“I didn’t think much of the truck at first, but by the end, it was kind of beautiful,” said one woman (audibly not a Texan) near me as we left the theater. The same is true of the characters, and it’s here that Amanda’s special gift, her ability to give voice to and her refusal to condescend to the dreams of the people she writes about, reaches its peak and finds its match in her collaborators. Even the officious Cindy Barnes (played to perfection by Connie Ray) has a heart and a purpose inside her careful coiffure and her Chamber of Commerce suit. And some of the first to drop out of the contest in Act I will return in Act II — because they’re still looking for that redemption.

Perfectly cast, the show stays true to its characters, but it never forgets that it’s a musical: everybody gets a song (or two) to reveal the truth within. Small-town princess Heather (Kathleen Elizabeth Monteleone) and hotshot truck dealer Mike (Jim Newman) engage in a dance of temptation and corruption, in almost sexual terms (“Burn That Bridge”). Virginia (Mary Gordon Murray, with the face of a worn-out country goddess) expresses resignation and disappointment in the wistful “Alone with Me.” Ronald (Jacob Ming-Trent) exposes his feet of clay in “The Problem Right There.” Jesus (Jon Rua) teases us with the question of his origins — is he an illegal? — before erupting in “Born in Laredo.”

I admired all the first-rate singing actors in this ensemble, which also includes Scott Wakefield as a grinning radio personality who discovers actual news breaking out at a promotional event; and the delectable Dale Soules as a cantankerous wife and William Youmans as the husband who can’t give her anything but love — and air conditioning. Jacob Ming-Trent is winning as a contestant who’s figured out every angle but one, and David Larsen is the unbending Army veteran who’s bound to melt. And in a musical, boy really must meet girl: Jay Armstrong Johnson and Allison Case field that assignment with unaffected grace.

The choice: Personal relationships, or a pickup?
Jay Armstrong Johnson and Allison Case
as Greg and Kelli, dreaming of Hollywood.

The design team is the same as that for the Met’s new production of Rigoletto*, affording writers like me the unique opportunity to use the words “Rigoletto” and “hardbody” in the same sentence. Christine Jones’ set could hardly be starker: just the truck, a dilapidated billboard, a couple of banners. But Kevin Adams’ lighting brings it all to life, and Susan Hilferty’s costumes are admirably authentic looking. Neil Pepe’s directing credits number far more straight plays than musicals, including a lot of David Mamet, and I daresay that’s why he knows how to keep the dramatic focus so clean and the characters so vivid.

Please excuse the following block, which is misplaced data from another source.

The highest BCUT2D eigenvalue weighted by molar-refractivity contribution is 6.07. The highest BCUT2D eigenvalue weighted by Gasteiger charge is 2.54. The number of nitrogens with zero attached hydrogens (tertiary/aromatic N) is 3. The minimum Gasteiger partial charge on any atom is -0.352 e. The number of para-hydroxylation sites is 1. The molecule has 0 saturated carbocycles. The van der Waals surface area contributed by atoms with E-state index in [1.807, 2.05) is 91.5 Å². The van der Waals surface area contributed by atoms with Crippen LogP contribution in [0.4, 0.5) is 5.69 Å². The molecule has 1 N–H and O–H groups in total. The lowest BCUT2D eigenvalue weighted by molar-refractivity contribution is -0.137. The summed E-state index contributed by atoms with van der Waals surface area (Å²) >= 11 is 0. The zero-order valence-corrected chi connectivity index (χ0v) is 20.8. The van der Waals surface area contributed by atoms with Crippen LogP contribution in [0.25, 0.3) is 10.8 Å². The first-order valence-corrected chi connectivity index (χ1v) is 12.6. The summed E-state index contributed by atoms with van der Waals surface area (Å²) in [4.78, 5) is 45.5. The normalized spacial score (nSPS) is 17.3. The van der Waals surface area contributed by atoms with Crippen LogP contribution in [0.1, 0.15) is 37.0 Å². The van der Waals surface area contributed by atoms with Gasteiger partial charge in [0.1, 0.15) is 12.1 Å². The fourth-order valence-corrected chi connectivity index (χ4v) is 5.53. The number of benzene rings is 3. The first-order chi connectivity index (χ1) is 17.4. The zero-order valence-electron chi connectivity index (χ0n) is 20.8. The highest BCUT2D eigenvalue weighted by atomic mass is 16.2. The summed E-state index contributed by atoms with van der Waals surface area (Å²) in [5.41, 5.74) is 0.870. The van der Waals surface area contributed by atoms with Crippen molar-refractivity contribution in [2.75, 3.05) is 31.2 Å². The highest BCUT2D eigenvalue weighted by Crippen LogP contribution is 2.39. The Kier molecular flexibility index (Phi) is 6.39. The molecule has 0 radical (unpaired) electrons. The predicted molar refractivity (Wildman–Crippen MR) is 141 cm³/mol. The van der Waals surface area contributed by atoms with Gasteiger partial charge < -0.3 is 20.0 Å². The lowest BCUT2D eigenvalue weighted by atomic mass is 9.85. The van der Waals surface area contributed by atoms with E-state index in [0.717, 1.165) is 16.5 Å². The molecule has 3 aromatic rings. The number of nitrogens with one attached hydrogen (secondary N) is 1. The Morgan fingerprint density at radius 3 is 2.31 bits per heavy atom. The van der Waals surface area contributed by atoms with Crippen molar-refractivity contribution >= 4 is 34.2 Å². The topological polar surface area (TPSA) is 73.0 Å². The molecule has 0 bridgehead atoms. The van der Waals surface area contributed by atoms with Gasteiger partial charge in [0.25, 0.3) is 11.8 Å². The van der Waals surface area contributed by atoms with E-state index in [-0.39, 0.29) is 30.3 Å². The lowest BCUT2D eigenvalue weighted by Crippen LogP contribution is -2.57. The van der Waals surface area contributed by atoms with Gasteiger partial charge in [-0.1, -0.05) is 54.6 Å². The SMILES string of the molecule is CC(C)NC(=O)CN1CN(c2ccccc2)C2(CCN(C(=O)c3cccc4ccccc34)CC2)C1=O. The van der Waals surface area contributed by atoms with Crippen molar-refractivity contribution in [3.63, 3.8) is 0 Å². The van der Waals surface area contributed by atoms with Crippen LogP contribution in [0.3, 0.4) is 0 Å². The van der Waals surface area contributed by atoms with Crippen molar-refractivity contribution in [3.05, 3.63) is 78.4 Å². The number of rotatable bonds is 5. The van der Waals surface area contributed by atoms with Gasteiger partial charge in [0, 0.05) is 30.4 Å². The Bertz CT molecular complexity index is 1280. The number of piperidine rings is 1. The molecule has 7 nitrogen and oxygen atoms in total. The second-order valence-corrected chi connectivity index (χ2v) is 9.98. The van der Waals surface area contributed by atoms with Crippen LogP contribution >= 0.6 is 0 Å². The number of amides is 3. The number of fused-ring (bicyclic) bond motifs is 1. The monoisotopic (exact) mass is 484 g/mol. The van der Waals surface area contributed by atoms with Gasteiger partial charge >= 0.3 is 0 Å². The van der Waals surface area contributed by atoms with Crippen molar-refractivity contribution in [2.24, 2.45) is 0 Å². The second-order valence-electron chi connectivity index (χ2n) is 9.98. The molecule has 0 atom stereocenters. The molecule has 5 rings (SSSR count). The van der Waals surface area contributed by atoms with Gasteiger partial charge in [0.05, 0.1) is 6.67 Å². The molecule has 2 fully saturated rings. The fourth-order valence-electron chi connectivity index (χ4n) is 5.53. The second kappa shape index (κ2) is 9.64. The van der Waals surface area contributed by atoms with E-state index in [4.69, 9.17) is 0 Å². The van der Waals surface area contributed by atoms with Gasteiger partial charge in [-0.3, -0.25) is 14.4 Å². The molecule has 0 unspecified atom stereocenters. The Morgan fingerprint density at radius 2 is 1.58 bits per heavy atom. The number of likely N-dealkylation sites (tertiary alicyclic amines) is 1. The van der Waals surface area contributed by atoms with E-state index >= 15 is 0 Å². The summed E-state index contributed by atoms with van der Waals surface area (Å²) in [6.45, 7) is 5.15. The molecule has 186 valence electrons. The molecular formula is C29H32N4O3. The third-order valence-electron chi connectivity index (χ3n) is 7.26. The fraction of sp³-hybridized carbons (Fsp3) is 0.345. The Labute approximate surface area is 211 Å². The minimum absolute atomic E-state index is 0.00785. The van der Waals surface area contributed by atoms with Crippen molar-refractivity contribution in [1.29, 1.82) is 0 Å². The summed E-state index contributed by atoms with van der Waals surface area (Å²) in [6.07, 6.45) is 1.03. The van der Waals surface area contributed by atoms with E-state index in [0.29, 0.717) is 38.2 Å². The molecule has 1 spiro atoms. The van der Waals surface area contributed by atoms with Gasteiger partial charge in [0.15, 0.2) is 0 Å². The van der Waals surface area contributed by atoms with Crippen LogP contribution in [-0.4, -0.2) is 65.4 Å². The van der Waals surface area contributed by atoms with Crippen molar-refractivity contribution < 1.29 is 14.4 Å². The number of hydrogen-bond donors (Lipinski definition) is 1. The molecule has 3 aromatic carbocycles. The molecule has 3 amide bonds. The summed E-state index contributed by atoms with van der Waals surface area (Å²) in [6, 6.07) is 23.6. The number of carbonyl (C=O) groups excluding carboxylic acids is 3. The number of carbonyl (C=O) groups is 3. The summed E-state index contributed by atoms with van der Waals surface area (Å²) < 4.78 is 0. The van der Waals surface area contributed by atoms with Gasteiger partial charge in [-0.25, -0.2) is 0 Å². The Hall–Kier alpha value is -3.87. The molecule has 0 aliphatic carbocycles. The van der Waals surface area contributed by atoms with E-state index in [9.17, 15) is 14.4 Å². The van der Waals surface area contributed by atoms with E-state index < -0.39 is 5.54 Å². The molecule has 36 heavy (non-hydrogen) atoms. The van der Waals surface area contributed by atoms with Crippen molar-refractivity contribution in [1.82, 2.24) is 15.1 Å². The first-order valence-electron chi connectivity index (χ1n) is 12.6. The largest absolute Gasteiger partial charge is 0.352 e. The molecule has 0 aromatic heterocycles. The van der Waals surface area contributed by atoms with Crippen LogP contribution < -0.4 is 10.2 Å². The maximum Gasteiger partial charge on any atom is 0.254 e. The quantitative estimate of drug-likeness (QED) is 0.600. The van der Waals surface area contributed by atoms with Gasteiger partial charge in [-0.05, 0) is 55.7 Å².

As J.D., Carradine gives voice to a lament I heard from no less than Horton Foote, some 15 years ago: that small-town Texas has been conquered by impersonal national corporations, like Wal-Mart and McDonald’s. It “Used to Be” that “every town was as different as its name, but now they’re all the same,” J.D. says. I wonder how many New Yorkers appreciate the fact that this is exactly what’s happened to this city — even to its Broadway musicals — under mayors Giuliani and Bloomberg.

But now there’s a Broadway musical that looks and sounds like no other. It’s got a pickup in it, but that’s not what makes it so moving. It’s not a tourist-trap thrill ride — it’s about real people — and not only because it’s based on a documentary film.

And yes, my darling Amanda Green has demonstrated conclusively that she’s more Texan than I am. No contest. Amanda, you win. Expect my mother to file formal adoption papers later today.

The creative team: Anastasio, Wright, Amanda, Pepe, Trujillo.

NOTE: I reviewed Rigoletto for the Italian online magazine GBOpera.it, here. You can read the review in English, but really, you should click to the bottom of the page for the link to the Italian translation. It makes me sound much more authoritative.

ADDITIONAL NOTE: Hands on a Hardbody takes place in Longview, Texas. I have been there, and I fondly recall that it is home to the largest chicken-fried steaks I have ever seen: asteroid-size. I wonder if that diner is still there.